C/2013 R1

C/2013 R1 (Lovejoy) is a long-period comet discovered on 7 September 2013 by Terry Lovejoy using a 0.2-meter (8 in)Schmidt–Cassegrain telescope.[1] It is the fourth comet discovered by Terry Lovejoy. C/2013 R1 crossed the celestial equator on 14 October 2013, becoming a better Northern Hemisphere object.

For other comets discovered by Terry Lovejoy, see Comet Lovejoy.

C/2013 R1 (Lovejoy)

C/2013 R1 on 28 November 2013, three-minute exposure using a 6″ refractor
Discovery
Discovered by Terry Lovejoy
(Thornlands, Qld., Australia)[1]
Discovery date 7 September 2013
Orbital characteristics A
Epoch 14 December 2013[2]
Aphelion ~800 AU (epoch 2050)[3]
Perihelion 0.8118 AU (q)[2]
Eccentricity 0.9984[2]
Orbital period ~6,300 yr (epoch 1950)
~7,600 yr (epoch 2050)[3]
Inclination 64.04°[2]
Last perihelion 22 December 2013[2]

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By 1 November 2013, the comet was visible to the naked eye near the Beehive Cluster (M44), about halfway between Jupiter and Regulus.[4] It became more impressive than comet ISON.[5] In binoculars, the comet has the appearance of a green, unresolved globular cluster.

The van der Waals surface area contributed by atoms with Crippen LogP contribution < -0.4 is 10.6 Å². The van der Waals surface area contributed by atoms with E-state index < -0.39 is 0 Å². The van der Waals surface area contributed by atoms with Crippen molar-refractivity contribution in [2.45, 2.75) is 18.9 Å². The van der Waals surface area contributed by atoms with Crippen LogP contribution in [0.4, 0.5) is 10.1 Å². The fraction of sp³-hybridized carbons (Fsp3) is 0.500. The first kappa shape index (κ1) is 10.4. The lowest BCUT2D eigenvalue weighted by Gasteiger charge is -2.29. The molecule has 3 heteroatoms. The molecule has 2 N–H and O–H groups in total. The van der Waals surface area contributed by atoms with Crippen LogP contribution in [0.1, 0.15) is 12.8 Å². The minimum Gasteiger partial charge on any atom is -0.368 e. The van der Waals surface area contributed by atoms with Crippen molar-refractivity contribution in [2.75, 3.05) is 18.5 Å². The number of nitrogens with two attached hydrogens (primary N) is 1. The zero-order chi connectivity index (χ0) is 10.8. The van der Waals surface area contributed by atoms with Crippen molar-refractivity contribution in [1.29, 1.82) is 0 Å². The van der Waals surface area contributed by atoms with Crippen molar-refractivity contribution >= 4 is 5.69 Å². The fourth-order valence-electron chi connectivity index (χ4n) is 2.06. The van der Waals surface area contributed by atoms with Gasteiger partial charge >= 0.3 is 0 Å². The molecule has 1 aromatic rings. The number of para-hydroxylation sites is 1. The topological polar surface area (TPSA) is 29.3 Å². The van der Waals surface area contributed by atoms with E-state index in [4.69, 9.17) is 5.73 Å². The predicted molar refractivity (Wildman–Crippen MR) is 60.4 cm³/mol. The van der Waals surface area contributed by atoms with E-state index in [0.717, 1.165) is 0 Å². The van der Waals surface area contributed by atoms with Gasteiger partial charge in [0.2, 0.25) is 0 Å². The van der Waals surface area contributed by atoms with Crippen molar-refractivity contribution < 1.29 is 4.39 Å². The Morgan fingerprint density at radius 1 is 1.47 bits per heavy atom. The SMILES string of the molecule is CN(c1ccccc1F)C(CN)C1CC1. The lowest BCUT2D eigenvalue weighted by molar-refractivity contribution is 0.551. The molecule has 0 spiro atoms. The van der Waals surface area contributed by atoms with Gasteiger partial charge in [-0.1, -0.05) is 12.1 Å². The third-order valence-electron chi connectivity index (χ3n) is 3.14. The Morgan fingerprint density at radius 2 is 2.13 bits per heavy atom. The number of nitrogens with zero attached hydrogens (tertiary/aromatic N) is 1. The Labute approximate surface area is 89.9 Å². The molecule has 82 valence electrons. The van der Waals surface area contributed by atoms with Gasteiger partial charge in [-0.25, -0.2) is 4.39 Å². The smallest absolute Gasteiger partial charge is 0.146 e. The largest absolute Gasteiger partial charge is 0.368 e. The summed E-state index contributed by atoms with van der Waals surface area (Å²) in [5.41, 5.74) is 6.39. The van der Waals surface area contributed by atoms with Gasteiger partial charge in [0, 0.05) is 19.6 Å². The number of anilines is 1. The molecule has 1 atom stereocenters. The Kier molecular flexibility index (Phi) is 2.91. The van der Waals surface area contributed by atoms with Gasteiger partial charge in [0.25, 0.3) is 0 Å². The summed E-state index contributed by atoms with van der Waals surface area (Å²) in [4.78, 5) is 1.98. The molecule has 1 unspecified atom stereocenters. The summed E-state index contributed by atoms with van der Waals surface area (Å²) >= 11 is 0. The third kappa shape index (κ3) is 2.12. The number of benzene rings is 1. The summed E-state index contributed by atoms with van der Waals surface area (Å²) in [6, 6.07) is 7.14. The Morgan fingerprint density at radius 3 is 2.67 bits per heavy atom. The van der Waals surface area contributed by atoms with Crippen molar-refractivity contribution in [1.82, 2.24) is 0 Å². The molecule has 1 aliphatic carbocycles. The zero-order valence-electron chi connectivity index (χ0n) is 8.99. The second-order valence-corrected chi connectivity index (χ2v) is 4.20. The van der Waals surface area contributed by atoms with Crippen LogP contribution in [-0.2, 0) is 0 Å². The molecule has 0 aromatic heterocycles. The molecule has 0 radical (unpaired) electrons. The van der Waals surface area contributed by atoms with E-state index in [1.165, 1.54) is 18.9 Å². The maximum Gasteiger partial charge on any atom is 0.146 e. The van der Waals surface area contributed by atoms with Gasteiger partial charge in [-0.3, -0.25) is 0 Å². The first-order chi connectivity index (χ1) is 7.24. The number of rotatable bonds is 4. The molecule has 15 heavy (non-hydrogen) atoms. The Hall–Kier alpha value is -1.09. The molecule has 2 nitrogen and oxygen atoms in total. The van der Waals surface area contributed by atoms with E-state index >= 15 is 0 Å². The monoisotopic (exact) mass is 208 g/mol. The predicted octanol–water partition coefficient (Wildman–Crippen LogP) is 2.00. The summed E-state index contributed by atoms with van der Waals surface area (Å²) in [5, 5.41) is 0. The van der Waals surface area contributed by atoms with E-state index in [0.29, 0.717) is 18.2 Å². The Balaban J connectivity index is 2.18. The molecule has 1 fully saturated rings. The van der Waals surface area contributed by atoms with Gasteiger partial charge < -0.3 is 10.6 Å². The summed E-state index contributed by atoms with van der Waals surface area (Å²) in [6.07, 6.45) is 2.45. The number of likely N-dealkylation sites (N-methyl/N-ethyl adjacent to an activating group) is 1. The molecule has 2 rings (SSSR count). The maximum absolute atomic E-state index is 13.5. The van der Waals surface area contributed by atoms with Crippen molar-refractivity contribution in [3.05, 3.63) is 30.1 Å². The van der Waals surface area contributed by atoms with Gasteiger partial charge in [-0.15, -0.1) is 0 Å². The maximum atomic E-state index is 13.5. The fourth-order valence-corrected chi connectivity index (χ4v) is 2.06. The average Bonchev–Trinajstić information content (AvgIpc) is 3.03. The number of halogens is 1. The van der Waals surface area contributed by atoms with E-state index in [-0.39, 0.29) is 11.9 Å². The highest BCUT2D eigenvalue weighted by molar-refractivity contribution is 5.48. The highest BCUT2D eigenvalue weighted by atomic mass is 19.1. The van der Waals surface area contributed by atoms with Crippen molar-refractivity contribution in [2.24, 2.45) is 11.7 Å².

C/2013 R1 made its closest approach to Earth on 19 November 2013 at a distance of 0.3967 AU (59,350,000 km; 36,880,000 mi),[6] and reached an apparent magnitude of about 4.5.[7] On 27 November 2013 the comet was in the constellation of Canes Venatici, near the bottom of the handle of the Big Dipper. From 28 November until 4 December 2013, the comet was in the constellation Boötes. On 1 December 2013 it passed the star Beta Boötis.[8] From 4 December until 12 December 2013, the comet was in the constellation Corona Borealis.

From 12 December until 14 January 2014, the comet was in the constellation Hercules. On 14 December 2013, it passed the star Zeta Herculis.[8] The comet came to perihelion (closest approach to the Sun) on 22 December 2013 at a distance of 0.81 AU (121,000,000 km; 75,000,000 mi) from the Sun.[2] At perihelion, the comet had an elongation of 51 degrees from the Sun. By September 2014, the comet had fainted to magnitude 18.[9]

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